A Man's Remains Were Never Found After Soaking in Yellowstone Hot Springs
Mon, November 29, 2021

A Man's Remains Were Never Found After Soaking in Yellowstone Hot Springs


Yellowstone National Park is popular for being the first national park where people can enjoy the unique hydrothermal wonders. While this tourist destination is fascinating to explore, visitors need to be extremely cautious, particularly in its hot springs, because it can be deadly. The park has more than 10,000 thermal features, including steam vents, mud pots, hot springs, and geysers.


Photo Credits: kalhh via Pixabay


Colin Scott, 23, and his sister, Sable Scott, were exploring the oldest and hottest thermal area in the park called the Norris Geyser Basin. They decided to find a place within the park they could get into and soak in. The siblings walked into an isolated area where only a thin layer of dirt separated them from the bath of death churning below their feet, which is approximately 225 yards away from the boardwalk. This was their greatest mistake – leaving the safety of the boardwalk where visitors can explore crystal-clear pools without being exposed to dangerous areas.


Photo Credits: Wikimedia Commons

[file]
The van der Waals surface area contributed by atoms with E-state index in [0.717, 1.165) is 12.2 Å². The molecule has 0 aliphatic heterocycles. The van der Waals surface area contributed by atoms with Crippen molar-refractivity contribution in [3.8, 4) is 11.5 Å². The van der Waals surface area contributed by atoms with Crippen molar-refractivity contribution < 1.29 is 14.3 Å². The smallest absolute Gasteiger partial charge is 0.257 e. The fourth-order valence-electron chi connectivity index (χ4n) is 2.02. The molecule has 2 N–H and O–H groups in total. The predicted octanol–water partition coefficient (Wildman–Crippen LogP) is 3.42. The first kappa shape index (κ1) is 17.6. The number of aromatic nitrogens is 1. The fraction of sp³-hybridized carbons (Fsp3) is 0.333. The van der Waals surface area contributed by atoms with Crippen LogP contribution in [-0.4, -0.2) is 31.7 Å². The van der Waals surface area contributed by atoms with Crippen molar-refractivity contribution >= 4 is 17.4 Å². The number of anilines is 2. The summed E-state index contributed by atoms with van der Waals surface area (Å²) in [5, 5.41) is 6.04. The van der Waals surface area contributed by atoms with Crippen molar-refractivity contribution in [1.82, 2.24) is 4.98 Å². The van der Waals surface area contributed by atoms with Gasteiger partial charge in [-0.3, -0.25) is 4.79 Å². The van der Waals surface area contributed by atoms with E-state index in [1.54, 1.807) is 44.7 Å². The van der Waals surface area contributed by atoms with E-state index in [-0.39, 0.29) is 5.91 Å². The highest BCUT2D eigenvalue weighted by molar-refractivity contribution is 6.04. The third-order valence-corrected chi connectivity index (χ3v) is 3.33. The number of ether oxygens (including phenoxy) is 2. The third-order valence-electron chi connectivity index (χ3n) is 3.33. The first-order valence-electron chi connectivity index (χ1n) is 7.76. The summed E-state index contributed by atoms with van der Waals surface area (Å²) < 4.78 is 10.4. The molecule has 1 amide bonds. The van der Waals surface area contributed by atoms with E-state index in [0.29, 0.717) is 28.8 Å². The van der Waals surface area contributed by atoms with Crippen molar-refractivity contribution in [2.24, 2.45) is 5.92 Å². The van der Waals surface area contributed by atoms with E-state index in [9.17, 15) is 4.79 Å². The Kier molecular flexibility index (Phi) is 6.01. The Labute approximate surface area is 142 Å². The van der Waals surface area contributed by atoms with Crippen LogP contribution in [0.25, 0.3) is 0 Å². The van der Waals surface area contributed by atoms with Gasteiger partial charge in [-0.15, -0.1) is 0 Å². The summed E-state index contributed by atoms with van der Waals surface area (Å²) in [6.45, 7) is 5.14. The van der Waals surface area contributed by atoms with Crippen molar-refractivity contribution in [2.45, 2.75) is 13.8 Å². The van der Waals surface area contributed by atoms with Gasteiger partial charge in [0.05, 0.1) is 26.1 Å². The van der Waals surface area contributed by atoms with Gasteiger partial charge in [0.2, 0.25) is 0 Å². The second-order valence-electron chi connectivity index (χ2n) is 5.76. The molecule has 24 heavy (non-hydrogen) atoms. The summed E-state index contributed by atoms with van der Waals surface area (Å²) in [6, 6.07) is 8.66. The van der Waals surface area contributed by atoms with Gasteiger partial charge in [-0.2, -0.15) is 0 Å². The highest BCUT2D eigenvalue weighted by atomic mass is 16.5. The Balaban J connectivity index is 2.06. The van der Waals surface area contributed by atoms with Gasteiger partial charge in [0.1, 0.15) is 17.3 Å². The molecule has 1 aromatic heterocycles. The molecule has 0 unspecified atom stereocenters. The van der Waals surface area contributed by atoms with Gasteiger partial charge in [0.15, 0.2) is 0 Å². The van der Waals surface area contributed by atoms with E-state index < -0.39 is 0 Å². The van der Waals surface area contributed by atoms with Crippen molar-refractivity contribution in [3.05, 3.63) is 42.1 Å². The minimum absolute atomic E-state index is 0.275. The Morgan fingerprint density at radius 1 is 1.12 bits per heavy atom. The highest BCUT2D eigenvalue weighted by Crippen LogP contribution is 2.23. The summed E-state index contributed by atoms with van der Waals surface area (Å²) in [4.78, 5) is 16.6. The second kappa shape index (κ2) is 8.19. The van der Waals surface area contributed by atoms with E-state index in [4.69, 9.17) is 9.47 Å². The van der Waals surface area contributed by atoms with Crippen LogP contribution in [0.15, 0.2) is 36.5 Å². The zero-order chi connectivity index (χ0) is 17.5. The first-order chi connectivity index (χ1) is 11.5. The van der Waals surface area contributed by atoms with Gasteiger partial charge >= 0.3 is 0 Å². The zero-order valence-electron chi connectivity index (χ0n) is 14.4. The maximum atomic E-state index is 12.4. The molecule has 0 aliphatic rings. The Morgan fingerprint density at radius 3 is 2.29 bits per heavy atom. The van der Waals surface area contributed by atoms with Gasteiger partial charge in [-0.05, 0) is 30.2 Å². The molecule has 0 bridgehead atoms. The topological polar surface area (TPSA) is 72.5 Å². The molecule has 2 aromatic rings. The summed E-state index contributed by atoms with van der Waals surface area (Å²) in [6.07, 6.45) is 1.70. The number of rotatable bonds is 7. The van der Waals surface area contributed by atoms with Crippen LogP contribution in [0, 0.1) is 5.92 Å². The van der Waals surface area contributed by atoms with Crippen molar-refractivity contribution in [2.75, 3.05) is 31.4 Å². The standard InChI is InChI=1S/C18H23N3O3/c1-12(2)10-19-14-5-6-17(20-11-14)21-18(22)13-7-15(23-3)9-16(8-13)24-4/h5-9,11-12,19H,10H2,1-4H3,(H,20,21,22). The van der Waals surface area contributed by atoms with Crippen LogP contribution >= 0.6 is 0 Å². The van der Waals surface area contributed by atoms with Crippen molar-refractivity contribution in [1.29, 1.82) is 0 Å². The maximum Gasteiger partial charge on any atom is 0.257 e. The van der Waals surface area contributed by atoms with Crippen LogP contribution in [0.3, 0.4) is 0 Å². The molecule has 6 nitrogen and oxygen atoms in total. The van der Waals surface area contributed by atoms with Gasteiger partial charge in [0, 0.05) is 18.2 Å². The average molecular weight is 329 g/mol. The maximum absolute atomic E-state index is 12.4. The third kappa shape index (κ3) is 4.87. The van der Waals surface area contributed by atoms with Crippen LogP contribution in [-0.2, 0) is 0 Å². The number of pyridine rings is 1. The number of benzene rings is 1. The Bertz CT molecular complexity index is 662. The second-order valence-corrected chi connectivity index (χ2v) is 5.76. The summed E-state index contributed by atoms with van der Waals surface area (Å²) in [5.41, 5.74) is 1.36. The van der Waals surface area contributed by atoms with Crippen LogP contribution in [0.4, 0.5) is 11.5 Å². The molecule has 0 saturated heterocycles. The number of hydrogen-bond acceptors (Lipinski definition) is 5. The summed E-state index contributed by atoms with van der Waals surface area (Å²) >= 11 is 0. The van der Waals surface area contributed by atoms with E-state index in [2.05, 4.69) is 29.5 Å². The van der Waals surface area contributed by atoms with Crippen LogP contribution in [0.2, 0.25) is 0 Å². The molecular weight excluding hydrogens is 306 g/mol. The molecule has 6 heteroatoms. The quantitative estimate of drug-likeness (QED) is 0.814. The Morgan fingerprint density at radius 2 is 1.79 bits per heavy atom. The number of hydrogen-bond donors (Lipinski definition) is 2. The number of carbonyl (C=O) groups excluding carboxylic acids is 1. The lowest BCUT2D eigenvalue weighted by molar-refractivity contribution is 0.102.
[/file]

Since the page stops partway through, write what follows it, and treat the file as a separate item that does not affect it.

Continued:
However, Colin accidentally fell into the scalding hot spring. Sable, who had been filming this time, was seen attempting to rescue her brother to no avail. All That’s Interesting, a site for curious people who want to know more about what they see on the news or read in history books, reported that she immediately called for help. Unfortunately, the rescue search had to stop due to a lightning storm. Search and rescue rangers also stated that the body wouldn’t be able to recover because it had already dissolved.


Photo Credits: All That's Interesting


Charissa Reid, the park’s spokeswoman, said that park officials put an end to the recovery mission “due to the extreme nature and futility of it all.” And the hot spring was too acidic, leaving “no remains left to recover.” According to Business Insider, an American financial and business news website, Colin fell  in the hottest thermal region in the park, where temperatures can reach 237 degrees Celsius. This marked the first thermal-related death in 16 years in the park. 



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